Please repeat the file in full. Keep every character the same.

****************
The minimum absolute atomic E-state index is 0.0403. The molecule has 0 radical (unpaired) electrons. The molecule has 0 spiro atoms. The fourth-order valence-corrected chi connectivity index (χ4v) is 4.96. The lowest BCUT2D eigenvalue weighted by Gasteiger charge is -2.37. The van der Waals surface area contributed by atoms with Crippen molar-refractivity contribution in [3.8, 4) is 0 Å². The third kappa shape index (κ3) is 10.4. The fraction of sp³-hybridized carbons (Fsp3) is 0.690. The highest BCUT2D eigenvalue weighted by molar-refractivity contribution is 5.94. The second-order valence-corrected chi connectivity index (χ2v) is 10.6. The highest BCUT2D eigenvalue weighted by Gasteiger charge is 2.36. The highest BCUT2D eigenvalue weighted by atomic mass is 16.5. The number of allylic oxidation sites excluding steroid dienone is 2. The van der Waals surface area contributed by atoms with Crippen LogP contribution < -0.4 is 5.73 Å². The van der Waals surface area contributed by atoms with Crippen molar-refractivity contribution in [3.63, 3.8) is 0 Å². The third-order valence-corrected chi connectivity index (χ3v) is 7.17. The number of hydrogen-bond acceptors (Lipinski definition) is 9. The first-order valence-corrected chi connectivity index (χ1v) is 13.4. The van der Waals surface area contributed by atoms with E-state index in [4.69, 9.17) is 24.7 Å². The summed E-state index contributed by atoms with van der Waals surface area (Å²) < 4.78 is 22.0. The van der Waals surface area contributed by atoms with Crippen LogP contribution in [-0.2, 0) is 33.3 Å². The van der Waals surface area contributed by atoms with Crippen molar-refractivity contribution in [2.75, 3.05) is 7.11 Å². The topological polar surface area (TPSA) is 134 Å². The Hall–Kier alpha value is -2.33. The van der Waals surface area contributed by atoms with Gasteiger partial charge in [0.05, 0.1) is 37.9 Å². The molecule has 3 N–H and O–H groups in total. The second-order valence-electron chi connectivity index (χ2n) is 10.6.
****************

The minimum absolute atomic E-state index is 0.0403. The molecule has 0 radical (unpaired) electrons. The molecule has 0 spiro atoms. The fourth-order valence-corrected chi connectivity index (χ4v) is 4.96. The lowest BCUT2D eigenvalue weighted by Gasteiger charge is -2.37. The van der Waals surface area contributed by atoms with Crippen molar-refractivity contribution in [3.8, 4) is 0 Å². The third kappa shape index (κ3) is 10.4. The fraction of sp³-hybridized carbons (Fsp3) is 0.690. The highest BCUT2D eigenvalue weighted by molar-refractivity contribution is 5.94. The second-order valence-corrected chi connectivity index (χ2v) is 10.6. The highest BCUT2D eigenvalue weighted by Gasteiger charge is 2.36. The highest BCUT2D eigenvalue weighted by atomic mass is 16.5. The number of allylic oxidation sites excluding steroid dienone is 2. The van der Waals surface area contributed by atoms with Crippen LogP contribution < -0.4 is 5.73 Å². The van der Waals surface area contributed by atoms with Crippen molar-refractivity contribution in [3.63, 3.8) is 0 Å². The third-order valence-corrected chi connectivity index (χ3v) is 7.17. The number of hydrogen-bond acceptors (Lipinski definition) is 9. The first-order valence-corrected chi connectivity index (χ1v) is 13.4. The van der Waals surface area contributed by atoms with E-state index in [4.69, 9.17) is 24.7 Å². The summed E-state index contributed by atoms with van der Waals surface area (Å²) < 4.78 is 22.0. The van der Waals surface area contributed by atoms with Crippen LogP contribution in [-0.2, 0) is 33.3 Å². The van der Waals surface area contributed by atoms with Crippen molar-refractivity contribution in [2.75, 3.05) is 7.11 Å². The topological polar surface area (TPSA) is 134 Å². The Hall–Kier alpha value is -2.33. The van der Waals surface area contributed by atoms with Gasteiger partial charge in [0.05, 0.1) is 37.9 Å². The molecule has 3 N–H and O–H groups in total. The second-order valence-electron chi connectivity index (χ2n) is 10.6.